SongPan is a reasonably well known town, with a good reputation, so I was surprised to find I disliked nearly every aspect of my time there.
It started when we arrived. Tired from the bumpy journey there, we tried to check into an otherwise unoccupied hotel. The young receptionist became so aggressive about us giving her money before seeing the room that we left. She then stood in the street and started shouting at us as we drove away. Welcome to Songpan.
Most places were closed for the winter so we ended up in the Sun River Hotel. The lobby was warm and friendly, as were the staff. The room was large and had everything, but on closer inspection it was spectacularly filthy. The bathroom was clean, but the main room was covered in hairs of all lengths and colours. The carpet was thick with toe-nail clippings and bits of skin. The bed was warm and comfortable but covered in all manner of stains.
Thankfully, experience has taught us to always carry a clean sheet for the bed and flip flops for the bathroom.
Dinner at a nearby restaurant was equally unpleasant. They somehow managed to make staple spicy Sichuanese dishes bland and gritty. There was hair in the cabbage, but that’s reasonably normal in China. It doesn’t really warrant a complaint, so we picked it out and carried on.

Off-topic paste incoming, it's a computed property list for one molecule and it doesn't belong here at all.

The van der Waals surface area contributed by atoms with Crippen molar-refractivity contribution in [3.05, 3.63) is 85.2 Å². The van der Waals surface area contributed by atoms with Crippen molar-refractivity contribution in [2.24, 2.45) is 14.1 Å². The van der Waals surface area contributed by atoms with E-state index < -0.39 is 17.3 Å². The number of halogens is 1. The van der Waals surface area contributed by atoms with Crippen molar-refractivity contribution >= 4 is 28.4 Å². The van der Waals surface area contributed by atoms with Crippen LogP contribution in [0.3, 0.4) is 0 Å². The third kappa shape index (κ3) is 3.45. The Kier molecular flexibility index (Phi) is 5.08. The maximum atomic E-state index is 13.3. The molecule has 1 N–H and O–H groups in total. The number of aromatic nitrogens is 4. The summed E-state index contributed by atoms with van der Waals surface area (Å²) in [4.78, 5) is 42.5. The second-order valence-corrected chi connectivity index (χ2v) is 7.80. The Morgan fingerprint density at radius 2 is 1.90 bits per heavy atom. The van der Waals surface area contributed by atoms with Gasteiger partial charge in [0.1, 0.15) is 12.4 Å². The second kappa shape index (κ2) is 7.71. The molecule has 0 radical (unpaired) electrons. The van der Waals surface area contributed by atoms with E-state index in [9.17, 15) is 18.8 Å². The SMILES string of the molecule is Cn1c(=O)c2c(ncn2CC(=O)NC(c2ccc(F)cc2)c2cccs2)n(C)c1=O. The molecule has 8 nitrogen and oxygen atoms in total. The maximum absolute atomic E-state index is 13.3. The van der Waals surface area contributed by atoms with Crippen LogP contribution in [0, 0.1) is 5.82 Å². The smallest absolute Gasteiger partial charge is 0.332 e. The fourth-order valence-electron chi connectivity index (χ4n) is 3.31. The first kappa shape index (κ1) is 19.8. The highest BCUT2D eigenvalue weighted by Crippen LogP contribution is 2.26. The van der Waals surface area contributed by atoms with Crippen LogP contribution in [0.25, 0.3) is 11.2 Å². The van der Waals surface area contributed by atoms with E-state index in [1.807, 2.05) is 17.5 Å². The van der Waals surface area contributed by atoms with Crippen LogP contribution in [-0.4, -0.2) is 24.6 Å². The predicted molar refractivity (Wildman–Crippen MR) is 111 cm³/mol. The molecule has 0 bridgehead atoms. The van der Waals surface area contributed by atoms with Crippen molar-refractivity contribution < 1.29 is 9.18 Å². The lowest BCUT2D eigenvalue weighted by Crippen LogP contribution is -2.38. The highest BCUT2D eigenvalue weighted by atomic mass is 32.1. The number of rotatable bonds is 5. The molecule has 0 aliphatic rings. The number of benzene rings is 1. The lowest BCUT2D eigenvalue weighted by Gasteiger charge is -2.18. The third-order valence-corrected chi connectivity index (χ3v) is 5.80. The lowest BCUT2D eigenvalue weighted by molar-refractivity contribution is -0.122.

Even the rice was dry and overcooked, so unsatisfied we tried another restaurant. Walking in there were no other customers, just the owner and his friend warming themselves by the stove.
As the owner went off to cook some noodles, the friend just stared at us. Again, this is quite normal for China. As the food arrived though, he picked up his stool and moved closer, just staring, not smiling or talking.
H asked what he was doing. His reply: “Staring at the foreigner”.
The noodles were overcooked and the “beef” somewhat gamey, so we gave up on those and went to a street vendor outside for some simple bread-based spicy snacks
She sold them to a passing couple for “yi kuai”. One Yuan.
Looking at me, she said in English “Ten yuan”.
I replied in Chinese “It was only one kuai for them”.
“They are Chinese. For you six kuai”.
She wouldn’t budge, so we didn’t get any simple bread-based spicy snacks.
Thinking a shop with fixed prices might be less hassle we went into a convenience store and bought a Snickers bar. So much for trying the local specialities. They sold it to us, and then had a conversation in Tibetan about how much they hate serving the Han Chinese. H can understand enough Tibetan to catch their meaning and got annoyed.
Depressed all round, we took the near-frozen Snickers back to our filthy hotel room to have with a nice warming cup of tea.
The kettle was broken.
The next morning we got up and went to a busy local xiaolongbao bun shop. These doughy parcels of meat are a staple breakfast across China. They tasted fine, but the whole restaurant smelt of poo.
The following morning I woke up with a Hepatitis A recurrence, usually brought on by eating food containing poo. That would explain the earlier smell.
The Hepatitis symptoms made the long and winding drive over the beautiful SongPan pass that much more of an adventure…